winter birds in Tromsø

To: "birdchat" <>
Subject: winter birds in Tromsø
From: "Wim Vader" <>
Date: Mon, 5 Mar 2007 14:56:38 +0100

During the last months I have again got several queries as to which birds that 
can be found here during the dark and cold winters at 70*N. I wrote about that 
five years ago, but as the turnover on these lsist is quite large I may maybe 
be forgiven to send the same piece out once more, rather than answer all the 
individual queries. So here goes!


I originally wrote this piecefive years ago at 65*S, as far away from Tromsø as 
I have ever been probably, on a ship in the open Weddell Sea in the Antarctic. 
Our ship, the Polarstern, lies on station near a large table iceberg, floating 
over a sea just here 4780m deep (I know, as we are sampling the bottom fauna 
here), and around the iceberg fly a couple of terns, Arctic Terns, possibly on 
their way to Tromsø to nest there. This is about the longest migration route of 
any bird known (although some southern shearwaters fly comparable distances 
from their southern nesting areas to winter in the northern Pacific, and South 
Polar Skuas have also been observed quite regularly in both the northern 
Atlantic and Pacific). Still, all the other birds seen here never make it even 
as far north as the equator, so the Arctic tern is definitely a special case.

It made me think, though, about the great variation in migration patterns among 
the birds that are common in Tromsø, and as I have time on my hands 
here---deep-sea collecting is often a slow business--- I thought it might be of 
some interest to give an impression of this variation, even though I can not 
check up all the details down here.

Not all birds in Tromsø migrate, in fact, in spite of our far northern locality 
and the very prolonged, although not overly severe, winter. Our crows, ravens 
and magpies are sedentary, and so are the various grouse: Willow Grouse,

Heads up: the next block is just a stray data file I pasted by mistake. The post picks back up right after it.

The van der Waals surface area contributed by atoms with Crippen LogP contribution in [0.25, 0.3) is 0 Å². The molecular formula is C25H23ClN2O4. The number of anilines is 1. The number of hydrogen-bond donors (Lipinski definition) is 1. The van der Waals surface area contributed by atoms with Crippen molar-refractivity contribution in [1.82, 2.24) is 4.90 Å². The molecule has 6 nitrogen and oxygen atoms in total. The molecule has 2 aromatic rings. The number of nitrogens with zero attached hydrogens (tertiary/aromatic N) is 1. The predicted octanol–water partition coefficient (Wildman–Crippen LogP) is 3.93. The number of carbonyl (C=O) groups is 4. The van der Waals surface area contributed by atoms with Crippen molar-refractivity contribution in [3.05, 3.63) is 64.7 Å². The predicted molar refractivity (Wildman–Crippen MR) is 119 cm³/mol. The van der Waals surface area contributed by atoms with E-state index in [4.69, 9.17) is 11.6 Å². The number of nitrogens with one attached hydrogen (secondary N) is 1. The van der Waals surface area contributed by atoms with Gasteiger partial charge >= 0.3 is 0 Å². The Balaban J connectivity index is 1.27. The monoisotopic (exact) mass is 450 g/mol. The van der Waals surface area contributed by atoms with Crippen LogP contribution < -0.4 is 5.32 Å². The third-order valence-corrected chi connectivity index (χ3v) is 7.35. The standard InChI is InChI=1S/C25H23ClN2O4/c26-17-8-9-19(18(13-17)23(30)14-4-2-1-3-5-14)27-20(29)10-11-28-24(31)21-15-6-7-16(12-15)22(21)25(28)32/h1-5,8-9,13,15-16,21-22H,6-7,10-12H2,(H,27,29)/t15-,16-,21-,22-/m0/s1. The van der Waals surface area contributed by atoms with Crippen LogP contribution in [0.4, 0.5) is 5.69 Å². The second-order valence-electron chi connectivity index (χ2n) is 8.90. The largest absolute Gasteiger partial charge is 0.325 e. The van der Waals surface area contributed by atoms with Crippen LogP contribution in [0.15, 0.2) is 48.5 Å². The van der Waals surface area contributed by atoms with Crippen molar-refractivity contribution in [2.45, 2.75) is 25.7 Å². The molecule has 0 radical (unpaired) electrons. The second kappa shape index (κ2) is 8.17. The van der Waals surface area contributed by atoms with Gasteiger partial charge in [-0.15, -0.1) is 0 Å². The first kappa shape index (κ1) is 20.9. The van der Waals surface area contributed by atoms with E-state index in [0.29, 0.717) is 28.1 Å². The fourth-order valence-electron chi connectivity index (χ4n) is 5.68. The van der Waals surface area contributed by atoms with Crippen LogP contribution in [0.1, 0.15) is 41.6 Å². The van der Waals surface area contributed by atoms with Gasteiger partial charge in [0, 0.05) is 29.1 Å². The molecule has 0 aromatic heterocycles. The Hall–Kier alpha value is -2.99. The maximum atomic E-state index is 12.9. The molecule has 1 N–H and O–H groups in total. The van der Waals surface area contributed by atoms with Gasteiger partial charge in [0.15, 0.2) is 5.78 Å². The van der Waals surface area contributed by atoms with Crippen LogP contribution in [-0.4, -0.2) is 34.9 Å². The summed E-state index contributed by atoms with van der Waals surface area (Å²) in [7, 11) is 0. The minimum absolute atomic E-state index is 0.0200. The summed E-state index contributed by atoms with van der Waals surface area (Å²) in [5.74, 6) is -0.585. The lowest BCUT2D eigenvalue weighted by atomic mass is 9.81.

Ptarmigan, Black Grouse and Capercaillie. Among the small birds, the House 
Sparrows stay put, and so do most of the tits, the Creeper, and the Goldcrest, 
as well as the Bullfinch and latterly also the Greenfinches of our feeders. 
Also a few raptors spend the winter in the far north, local examples are the 
White-tailed Sea Eagle, the Sparrow hawk and the Gyrfalcon, as well as some 
forest owls. On the coast the local Common Eiders stay year round, and so do 
the newcomers Grey Heron, while the Mallards of the island content themselves 
with moving from their nesting lake on top of the island of Tromsøya to the 
coasts of the sounds around the island, where the water never freezes over.Also 
our Red-breasted Mergansers are with us summer and winter.

For some other species the situation is more complicated than it seems at first 
sight; we do have them on our island both summer and winter, but they may well 
not be the same individuals. Good examples of this are the Herring and Great 
Black-backed Gulls; they are common year round in Tromsø, but  ringing results 
seem to indicate that the majority of our nesting birds migrate to the 
countries around the North Sea, while they are replaced in Tromsø in winter by 
birds that nest further north and east, e.g. in North Russia. Also our eider 
flocks are augmented in winter by northern birds, i. a. those that nest on 
Spitsbergen, easily recognized by a somewhat different bill colour. Similarly, 
the Kittiwakes on the coast in winter, and the Guillemots (Murres) in the outer 
fjords may well be primarily far northern birds, and not our own nesters, in 
fact we have had returns also from immature British guillemots from winter 

 We know that for sure for a few other species that have been better studied: 
Purple Sandpipers nest in the hills around Tromsø, although sparingly, and they 
are, as the only shorebirds left in that season, also common in winter on our 
stony coasts. But these are exclusively birds from northern Russia and the 
Arctic areas, and our Purple Sandpipers spend the winter further south in 
(Similarly, Snow Buntings are common nesting birds of stony slopes in the 
surrounding hills, where their cheerful presence and song greatly enliven that 
often a bit depressing landscape. They are also well-loved in town as